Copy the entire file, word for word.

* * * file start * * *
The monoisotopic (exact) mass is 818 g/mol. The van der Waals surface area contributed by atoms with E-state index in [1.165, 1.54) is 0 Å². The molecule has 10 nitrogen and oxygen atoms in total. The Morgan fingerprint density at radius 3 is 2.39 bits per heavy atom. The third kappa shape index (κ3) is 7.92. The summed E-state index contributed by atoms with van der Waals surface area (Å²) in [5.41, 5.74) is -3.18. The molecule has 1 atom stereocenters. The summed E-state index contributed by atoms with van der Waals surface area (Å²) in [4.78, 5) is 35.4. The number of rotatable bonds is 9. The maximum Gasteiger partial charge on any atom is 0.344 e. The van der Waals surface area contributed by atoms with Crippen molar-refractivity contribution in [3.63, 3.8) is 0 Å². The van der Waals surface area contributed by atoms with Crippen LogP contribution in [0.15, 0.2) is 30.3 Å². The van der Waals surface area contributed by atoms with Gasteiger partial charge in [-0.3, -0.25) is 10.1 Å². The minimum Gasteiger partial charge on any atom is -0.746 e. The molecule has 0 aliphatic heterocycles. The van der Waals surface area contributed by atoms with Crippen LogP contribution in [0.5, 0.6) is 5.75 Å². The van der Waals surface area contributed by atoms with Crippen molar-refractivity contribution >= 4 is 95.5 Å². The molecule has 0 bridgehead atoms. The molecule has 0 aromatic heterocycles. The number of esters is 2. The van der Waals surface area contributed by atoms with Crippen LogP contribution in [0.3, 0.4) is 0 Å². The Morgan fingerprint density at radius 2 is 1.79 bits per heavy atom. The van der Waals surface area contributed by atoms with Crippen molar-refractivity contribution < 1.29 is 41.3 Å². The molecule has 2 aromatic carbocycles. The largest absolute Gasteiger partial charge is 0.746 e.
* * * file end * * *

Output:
The monoisotopic (exact) mass is 818 g/mol. The van der Waals surface area contributed by atoms with E-state index in [1.165, 1.54) is 0 Å². The molecule has 10 nitrogen and oxygen atoms in total. The Morgan fingerprint density at radius 3 is 2.39 bits per heavy atom. The third kappa shape index (κ3) is 7.92. The summed E-state index contributed by atoms with van der Waals surface area (Å²) in [5.41, 5.74) is -3.18. The molecule has 1 atom stereocenters. The summed E-state index contributed by atoms with van der Waals surface area (Å²) in [4.78, 5) is 35.4. The number of rotatable bonds is 9. The maximum Gasteiger partial charge on any atom is 0.344 e. The van der Waals surface area contributed by atoms with Crippen molar-refractivity contribution in [3.63, 3.8) is 0 Å². The van der Waals surface area contributed by atoms with Crippen LogP contribution in [0.15, 0.2) is 30.3 Å². The van der Waals surface area contributed by atoms with Gasteiger partial charge in [-0.3, -0.25) is 10.1 Å². The minimum Gasteiger partial charge on any atom is -0.746 e. The molecule has 0 aliphatic heterocycles. The van der Waals surface area contributed by atoms with Crippen LogP contribution in [0.5, 0.6) is 5.75 Å². The van der Waals surface area contributed by atoms with Crippen molar-refractivity contribution >= 4 is 95.5 Å². The molecule has 0 bridgehead atoms. The molecule has 0 aromatic heterocycles. The number of esters is 2. The van der Waals surface area contributed by atoms with Crippen LogP contribution in [0.3, 0.4) is 0 Å². The Morgan fingerprint density at radius 2 is 1.79 bits per heavy atom. The van der Waals surface area contributed by atoms with Crippen molar-refractivity contribution < 1.29 is 41.3 Å². The molecule has 2 aromatic carbocycles. The largest absolute Gasteiger partial charge is 0.746 e.